- To inspire and challenge our children, to become confident, creative writers.
- To inspire a love for writing.
- To equip our children with knowledge and skills they need in order to write for a range of purposes.
- To promote language rich environments throughout school to amplify vocabulary.
- To focus on the quality of their writing, across all subjects
- To have the highest expectations of their own writing
- To talk confidently about the learning sequence, the approach for teaching writing and how the school environment can support this.
Audience + Purpose = Form
Is the writer aware of who the reader will be?
What information will need to be included to ensure the message is understood by the reader?
Why has this been written?
To retell? To describe? To explain? To instruct? To inform? To entertain? To persuade? To discuss? To perform?
Forms of writing
Narrative: short story, play script, literacy description, mystery, fantasy, myths traditional tales, science fiction, adventure
Recount: diary, journal entry, newspaper report, letter, biography, description of a historical event, magazine article, postcard, personal experience
Non-Chronological Report: ‘non-comparative’ reports (describing the characteristics of something), catalogue entry, encyclopaedia entry, fact file, tourist guide book
Instructions: recipe, rules for a game, how to…booklet, manual
Explanation: question and answer article/ leaflet, technical manual, explanation of a procedure
Persuasion: advertisement, travel brochure, book blurb, poster, pamphlet selling something
Discussion: essay on a political or social issue, newspaper editorial, write up of a debate, interview
Writing in the Early Years
In EYFS writing is taught through discrete phonics teaching and a play-based curriculum. Opportunities for mark marking are provided in all areas of provision with adults regularly encouraging and modelling the purpose of writing. Physical development is a high priority both indoors and outdoors. Children in Reception are provided with writing opportunities in each area of the classroom.
Our Writing Approach
The 3 C’s Approach
From Year 1, we follow the 3 C’s Approach- Collect, Connect and Create. This is where we build up to quality published pieces of writing with a clear audience, purpose and form. Over a writing cycle, children identify key features of a WAGOLL (what a good one looks like), identify and collect key vocabulary, learn grammatical skills and then plan, draft, edit and publish high quality writing.
- Collect- predict what might happen in the story or text, analyse WAGOLL’s for word sentence and organisational features as well as collect high quality vocabulary and ideas about the characters, setting and plot.
- Connect- apply knowledge learnt from the ‘collect’ stage. Children will use the collected skills e.g. vocabulary and connect this to punctuation and grammar skills. Children spend time editing their work during this stage.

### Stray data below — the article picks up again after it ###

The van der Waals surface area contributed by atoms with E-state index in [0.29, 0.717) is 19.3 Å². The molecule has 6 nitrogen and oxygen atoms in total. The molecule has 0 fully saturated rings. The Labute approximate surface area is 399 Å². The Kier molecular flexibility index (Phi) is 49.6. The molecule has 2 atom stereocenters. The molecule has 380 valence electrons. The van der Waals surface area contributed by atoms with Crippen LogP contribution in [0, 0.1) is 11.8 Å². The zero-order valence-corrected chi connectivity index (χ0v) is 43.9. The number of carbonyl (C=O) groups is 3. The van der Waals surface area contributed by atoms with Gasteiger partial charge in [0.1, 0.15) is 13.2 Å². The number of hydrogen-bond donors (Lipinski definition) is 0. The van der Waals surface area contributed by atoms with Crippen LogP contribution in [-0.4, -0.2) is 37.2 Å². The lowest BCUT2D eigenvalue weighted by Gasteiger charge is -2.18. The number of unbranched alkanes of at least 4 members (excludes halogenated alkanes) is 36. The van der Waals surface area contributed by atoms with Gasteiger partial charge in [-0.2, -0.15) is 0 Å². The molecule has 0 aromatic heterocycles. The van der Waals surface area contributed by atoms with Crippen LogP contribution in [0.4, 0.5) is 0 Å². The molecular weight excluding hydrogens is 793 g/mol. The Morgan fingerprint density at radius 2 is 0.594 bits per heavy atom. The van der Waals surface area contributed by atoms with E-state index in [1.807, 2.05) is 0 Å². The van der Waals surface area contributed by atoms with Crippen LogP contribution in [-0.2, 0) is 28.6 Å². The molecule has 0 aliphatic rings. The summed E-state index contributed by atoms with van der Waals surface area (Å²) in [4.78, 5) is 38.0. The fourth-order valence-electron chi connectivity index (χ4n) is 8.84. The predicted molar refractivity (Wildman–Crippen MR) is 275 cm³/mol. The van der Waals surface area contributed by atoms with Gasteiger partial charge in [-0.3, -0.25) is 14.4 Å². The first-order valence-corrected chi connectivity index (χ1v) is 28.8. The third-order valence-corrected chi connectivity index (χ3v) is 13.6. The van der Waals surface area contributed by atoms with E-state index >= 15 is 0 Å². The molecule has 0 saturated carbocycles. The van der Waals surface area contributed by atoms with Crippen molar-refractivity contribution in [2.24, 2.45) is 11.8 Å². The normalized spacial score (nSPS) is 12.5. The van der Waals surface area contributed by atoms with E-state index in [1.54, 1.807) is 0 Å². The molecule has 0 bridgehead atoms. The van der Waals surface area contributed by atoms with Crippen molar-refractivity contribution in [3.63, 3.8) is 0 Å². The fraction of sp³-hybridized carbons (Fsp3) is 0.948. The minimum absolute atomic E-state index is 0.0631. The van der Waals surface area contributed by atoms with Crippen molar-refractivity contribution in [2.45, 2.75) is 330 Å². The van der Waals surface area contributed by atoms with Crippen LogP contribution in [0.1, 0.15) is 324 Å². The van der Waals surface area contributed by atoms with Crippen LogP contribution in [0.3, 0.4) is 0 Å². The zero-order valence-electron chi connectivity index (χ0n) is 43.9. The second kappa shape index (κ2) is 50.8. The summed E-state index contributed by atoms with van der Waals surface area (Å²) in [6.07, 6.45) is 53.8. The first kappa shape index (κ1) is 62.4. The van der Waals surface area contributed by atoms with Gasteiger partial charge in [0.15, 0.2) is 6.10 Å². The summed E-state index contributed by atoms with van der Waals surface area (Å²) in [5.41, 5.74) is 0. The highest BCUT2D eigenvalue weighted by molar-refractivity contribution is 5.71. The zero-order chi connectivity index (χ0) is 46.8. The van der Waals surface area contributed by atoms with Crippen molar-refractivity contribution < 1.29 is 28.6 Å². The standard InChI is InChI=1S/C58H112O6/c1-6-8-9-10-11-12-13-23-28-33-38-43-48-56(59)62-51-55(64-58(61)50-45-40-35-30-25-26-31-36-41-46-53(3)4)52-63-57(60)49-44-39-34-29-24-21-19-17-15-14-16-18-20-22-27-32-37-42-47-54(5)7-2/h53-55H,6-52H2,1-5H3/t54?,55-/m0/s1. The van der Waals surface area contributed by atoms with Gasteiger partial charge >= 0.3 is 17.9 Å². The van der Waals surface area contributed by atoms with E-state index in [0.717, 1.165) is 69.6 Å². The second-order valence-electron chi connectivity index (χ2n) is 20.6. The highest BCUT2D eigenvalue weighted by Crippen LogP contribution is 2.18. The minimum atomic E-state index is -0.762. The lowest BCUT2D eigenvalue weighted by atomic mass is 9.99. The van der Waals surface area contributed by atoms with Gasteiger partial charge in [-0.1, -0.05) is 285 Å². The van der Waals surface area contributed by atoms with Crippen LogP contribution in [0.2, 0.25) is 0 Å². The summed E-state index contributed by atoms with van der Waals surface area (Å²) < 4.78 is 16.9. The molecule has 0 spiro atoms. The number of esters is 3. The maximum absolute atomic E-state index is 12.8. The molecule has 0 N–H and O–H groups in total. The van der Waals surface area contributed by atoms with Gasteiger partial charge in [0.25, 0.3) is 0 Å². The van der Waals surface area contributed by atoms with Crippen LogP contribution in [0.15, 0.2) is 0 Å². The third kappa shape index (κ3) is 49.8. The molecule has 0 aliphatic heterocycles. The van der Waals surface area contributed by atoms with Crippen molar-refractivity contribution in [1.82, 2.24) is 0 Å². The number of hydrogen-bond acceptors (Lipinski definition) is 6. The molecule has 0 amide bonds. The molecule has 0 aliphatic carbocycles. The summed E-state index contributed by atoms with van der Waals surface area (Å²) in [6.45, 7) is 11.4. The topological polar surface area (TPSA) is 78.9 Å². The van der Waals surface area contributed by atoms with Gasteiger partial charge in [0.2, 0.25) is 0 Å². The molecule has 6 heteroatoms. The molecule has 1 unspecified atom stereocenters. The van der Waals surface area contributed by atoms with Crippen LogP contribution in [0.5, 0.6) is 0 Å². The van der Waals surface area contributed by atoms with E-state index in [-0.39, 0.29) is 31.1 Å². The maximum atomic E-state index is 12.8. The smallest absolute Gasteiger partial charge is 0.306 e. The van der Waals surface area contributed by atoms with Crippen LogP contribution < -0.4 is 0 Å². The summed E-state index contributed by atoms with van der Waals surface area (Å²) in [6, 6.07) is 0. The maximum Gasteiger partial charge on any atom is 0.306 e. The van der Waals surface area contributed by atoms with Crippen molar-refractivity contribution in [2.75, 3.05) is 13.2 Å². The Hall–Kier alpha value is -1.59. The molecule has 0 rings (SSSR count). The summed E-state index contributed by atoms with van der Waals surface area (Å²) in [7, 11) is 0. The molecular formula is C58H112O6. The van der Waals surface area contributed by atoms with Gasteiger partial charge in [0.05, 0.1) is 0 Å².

- Create- opportunity for children to apply the skills they have learnt independently. Children will draft sections using writing skills defined in the success criteria and then edit and improve these pieces of writing before publishing a high-quality final piece.
At Keeble Gateway Academy, spelling is an integral part of our writing curriculum. We intend for children to leave our school as confident, accurate spellers when writing for a variety of purposes and audiences. Our spelling sessions are investigative and allow children to explore spelling patterns, ‘tricky parts’ of words as well as putting meaning into context. This allows children to make informed decisions about how to spell a word when writing independently.
EYFS and Year One
In EYFS and Year One, our youngest children begin their spelling journey through the Little Wandle Letters and Sounds Revised Phonics scheme. Children progress from learning singular GPCs to more complex GPCs. Children develop a love of words from our daily storytelling sessions where they explore the meaning of words as well as learning about the sounds that words are made up of.
Year 2 onwards
From Year 2, children engage in three spelling lessons a week. Vocabulary is amplified through Word Power where children investigate words using the ‘Five Big Ideas’. Each spelling session is recorded in their Spelling Book.
Each week, children receive a new set of spellings which teach a set spelling pattern. In addition, children receive common exception words from their year groups statutory list.
Five Big Ideas
We use the five Big Ideas from Word Power to support the learning of spelling:
Phonology (ear)- Segment and blend phonemes and syllables
Morphology (brain)- Explore how words parts can be connected across different words
Graphology (hand)- Write new words to build visual memory
Orthography (eye)- Look for shared patterns in words
Etymology (brain)- Investigate how the spelling, meaning and pronunciation of words have changed over time.